Social, Cultural Heritage

image1When I first signed up for clas­sics and archae­ol­ogy classes, I thought most of my time would be play­ing in the dirt, teach­ing, hang­ing out in libraries and the occa­sional con­fer­ences.  If you had asked me about the social side to acad­e­mia, I prob­a­bly would’ve laughed, maybe even made a joke about the Archaeologist’s cocktail/mosquito repel­lent (that would be a gin and tonic) but I prob­a­bly would never have men­tioned dig­i­tal and social media as a fun­da­men­tal aspect to archaeology.

With smart phones and even smarter peo­ple, every­thing has changed.  A whole world of archae­ol­ogy and cul­tural her­itage preser­va­tion has unfolded and opened so that archae­ol­ogy and cul­tural her­itage are now more than ever present and avail­able for any­one to explore– with­out or with­out the degree.   And it’s a lot of fun!  Over the past year or so that I jumped into the world of social media, I’ve seen some amaz­ing things (for­got­ten archae­ol­ogy in Iran, an #emp­tymet, where pho­tog­ra­phers are explor­ing an empty Met­ro­pol­i­tan Museum of Art and shar­ing).  And I’m able to see and make con­nec­tions between her­itage issues through­out the world, par­tic­u­larly the dif­fi­cul­ties we face in archae­ol­ogy and the preser­va­tion of her­itage in new, dynamic for­mats that weren’t even think­able two years ago.

The stereo­typ­i­cal clas­sics con­fer­ence is any­thing but… dis­cus­sions bring in con­tem­po­rary themes in ancient issues and con­fer­ences are acces­si­ble any­where via live stream or sim­ply by fol­low­ing a hash­tag or twit­ter account like the Clas­si­cal Association’s recent con­fer­ence.  So many of the great con­ver­sa­tions and dis­cus­sions, inter­ac­tions and friend­ships have been build­ing up online– and not just with aca­d­e­mics, but also con­ser­va­tors and non prof­its and NGOs, blog­gers, pho­tog­ra­phers, and any­one out there that is just inter­ested in learn­ing about the past. I’ve par­tic­u­larly enjoyed see­ing people’s per­spec­tives on his­tory, her­itage, archae­ol­ogy and art when they have entirely dif­fer­ent back­grounds from mine.  It’s really opened up my mind– and leaves me hun­gry for more.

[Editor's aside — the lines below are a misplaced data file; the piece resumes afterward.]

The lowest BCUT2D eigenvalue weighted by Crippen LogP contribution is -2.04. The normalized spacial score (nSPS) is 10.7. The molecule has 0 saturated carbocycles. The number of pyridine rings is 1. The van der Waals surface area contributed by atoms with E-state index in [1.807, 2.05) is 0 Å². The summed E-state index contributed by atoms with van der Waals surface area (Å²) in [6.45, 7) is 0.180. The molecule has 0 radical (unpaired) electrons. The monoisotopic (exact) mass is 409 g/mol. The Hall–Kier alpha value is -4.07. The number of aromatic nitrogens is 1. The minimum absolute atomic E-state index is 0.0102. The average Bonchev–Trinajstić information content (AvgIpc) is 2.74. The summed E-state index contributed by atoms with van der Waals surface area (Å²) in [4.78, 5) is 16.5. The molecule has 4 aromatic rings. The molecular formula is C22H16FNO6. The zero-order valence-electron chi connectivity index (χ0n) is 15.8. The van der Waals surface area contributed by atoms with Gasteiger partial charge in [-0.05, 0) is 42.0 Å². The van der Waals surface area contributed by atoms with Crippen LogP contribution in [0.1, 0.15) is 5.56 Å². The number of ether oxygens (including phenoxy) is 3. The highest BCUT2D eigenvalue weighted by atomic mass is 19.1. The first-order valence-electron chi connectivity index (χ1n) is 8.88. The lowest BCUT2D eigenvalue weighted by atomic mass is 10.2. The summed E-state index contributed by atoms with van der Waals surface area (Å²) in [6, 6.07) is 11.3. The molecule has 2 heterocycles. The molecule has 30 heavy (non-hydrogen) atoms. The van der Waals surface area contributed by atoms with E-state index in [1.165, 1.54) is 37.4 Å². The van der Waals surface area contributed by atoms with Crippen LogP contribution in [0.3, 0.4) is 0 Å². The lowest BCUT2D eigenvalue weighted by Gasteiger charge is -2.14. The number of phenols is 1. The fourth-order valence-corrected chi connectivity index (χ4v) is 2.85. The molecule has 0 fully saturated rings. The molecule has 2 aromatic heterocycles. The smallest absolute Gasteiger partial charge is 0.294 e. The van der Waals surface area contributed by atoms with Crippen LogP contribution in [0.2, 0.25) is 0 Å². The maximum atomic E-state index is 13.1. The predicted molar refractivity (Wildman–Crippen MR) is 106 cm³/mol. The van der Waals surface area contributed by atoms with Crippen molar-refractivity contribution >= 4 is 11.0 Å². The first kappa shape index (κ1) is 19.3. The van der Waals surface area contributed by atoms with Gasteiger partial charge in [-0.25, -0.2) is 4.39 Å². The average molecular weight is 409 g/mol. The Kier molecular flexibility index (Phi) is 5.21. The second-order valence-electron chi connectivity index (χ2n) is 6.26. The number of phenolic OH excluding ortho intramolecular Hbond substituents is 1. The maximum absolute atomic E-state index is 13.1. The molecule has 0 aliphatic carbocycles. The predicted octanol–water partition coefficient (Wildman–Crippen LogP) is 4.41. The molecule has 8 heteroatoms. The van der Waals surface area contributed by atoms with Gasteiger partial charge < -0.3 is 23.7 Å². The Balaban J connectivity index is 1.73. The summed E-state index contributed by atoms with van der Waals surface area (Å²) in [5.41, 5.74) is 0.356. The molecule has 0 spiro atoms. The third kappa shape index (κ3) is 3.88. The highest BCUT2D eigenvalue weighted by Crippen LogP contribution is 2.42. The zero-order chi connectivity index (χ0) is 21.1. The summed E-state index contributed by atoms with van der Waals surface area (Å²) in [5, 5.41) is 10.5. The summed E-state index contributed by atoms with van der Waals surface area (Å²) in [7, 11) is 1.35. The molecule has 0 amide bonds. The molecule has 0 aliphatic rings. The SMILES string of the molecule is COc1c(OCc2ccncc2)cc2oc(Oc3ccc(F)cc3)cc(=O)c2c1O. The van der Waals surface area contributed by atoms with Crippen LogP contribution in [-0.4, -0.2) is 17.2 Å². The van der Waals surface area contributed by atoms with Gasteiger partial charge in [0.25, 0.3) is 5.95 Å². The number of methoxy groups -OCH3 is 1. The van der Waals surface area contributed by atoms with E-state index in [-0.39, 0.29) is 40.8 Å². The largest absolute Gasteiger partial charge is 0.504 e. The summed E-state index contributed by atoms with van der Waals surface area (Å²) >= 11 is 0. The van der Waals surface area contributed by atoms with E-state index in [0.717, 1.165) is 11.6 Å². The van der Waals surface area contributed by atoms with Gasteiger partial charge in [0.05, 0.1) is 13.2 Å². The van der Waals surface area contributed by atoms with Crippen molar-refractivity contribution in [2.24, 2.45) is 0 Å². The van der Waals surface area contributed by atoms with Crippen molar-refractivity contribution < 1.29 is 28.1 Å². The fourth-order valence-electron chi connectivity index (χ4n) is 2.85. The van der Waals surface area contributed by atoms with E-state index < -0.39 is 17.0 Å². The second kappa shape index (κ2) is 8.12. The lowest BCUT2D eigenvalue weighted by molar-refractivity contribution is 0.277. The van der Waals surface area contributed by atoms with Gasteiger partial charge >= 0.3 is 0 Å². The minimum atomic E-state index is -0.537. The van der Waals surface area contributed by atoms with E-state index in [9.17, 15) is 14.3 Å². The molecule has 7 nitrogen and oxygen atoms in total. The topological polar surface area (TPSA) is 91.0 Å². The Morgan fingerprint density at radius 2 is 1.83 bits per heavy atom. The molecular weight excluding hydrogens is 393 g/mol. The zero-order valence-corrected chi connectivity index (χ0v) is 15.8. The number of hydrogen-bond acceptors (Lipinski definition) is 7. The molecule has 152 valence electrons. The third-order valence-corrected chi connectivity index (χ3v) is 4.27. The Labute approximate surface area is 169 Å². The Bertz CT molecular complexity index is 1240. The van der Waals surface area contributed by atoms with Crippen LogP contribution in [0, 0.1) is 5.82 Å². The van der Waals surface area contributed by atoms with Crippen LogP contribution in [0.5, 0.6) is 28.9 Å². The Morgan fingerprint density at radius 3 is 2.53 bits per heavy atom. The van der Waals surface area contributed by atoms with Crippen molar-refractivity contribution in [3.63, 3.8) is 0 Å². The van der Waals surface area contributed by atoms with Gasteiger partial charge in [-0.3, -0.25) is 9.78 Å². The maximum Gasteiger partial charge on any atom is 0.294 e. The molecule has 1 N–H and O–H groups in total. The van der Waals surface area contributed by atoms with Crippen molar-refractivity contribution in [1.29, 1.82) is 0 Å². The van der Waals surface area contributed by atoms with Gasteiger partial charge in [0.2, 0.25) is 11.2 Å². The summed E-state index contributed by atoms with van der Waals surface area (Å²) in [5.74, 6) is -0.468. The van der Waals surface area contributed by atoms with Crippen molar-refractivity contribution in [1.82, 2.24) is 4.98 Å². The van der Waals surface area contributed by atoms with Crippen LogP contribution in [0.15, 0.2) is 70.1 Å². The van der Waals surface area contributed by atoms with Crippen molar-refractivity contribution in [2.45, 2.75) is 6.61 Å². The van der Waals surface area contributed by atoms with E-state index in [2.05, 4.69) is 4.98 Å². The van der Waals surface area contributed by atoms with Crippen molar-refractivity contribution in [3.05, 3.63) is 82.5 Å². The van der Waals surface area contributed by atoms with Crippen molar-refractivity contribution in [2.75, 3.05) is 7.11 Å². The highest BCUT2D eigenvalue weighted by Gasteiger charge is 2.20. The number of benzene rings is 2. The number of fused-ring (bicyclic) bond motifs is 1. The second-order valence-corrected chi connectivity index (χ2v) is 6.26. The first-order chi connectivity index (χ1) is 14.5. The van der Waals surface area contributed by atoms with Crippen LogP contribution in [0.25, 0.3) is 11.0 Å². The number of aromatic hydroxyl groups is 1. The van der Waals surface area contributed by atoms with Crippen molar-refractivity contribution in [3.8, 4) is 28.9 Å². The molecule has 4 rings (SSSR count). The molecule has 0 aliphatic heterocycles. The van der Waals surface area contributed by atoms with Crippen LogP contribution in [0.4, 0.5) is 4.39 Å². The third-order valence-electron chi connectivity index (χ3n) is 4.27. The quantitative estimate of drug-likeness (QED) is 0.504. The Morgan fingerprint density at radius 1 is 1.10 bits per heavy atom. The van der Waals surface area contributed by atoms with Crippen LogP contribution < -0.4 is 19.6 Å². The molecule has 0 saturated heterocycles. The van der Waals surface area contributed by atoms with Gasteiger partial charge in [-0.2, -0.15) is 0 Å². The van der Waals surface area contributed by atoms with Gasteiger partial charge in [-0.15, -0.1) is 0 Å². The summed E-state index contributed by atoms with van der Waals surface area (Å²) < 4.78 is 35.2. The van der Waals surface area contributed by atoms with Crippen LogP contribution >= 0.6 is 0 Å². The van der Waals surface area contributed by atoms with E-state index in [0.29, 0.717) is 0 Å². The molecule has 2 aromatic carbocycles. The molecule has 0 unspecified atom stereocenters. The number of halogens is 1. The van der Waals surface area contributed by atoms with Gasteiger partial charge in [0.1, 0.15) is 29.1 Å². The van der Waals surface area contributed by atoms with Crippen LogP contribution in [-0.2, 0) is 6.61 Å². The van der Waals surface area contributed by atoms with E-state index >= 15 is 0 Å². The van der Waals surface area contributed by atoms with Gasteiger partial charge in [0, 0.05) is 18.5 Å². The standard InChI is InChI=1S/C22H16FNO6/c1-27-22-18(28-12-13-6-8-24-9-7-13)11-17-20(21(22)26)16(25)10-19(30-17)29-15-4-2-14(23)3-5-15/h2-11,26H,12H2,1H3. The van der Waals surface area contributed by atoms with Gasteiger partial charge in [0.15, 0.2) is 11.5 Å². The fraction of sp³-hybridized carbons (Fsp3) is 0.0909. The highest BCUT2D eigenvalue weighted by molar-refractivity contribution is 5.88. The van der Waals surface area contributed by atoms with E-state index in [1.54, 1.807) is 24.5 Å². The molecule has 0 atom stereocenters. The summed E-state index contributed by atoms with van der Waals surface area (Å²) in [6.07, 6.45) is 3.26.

Cul­tural her­itage and social media have a sim­i­lar pur­pose: to con­nect peo­ple together for discussion/preservation of an idea.  With that in mind, I thought it would be great to theme the AIRC’s 2013 Unlisted con­fer­ence  “Con­ver­sa­tion for Con­ser­va­tion” where we dis­cuss the role of social media in cul­tural her­itage. We’ve invited some great peo­ple includ­ing pho­tog­ra­phers Sam Horine and Nicolee Drake, and doc­u­men­tary film­maker Brent Huff­man.  We want every­one to come, so if you are in Rome on April 18, join us– and if you can’t be here but still want to par­tic­i­pate, please tune in at 4pm Rome (10 am EST) on April 18 for our con­ver­sa­tion. For more details, please fol­low this Unlisted link.

Discussion1 Comment Category Archaeology, Conservation, Culture, Documentaries, Latin Tags , , , , ,

One Response to Social, Cultural Heritage

  1. i must say, there aren’t that many cul­tural her­itage site for tourists. or so it isnt advis­able because it should be pre­served. but to be able to go and see this things, its amaz­ing. it should be well taken care off so it can be passed down to the next generation.

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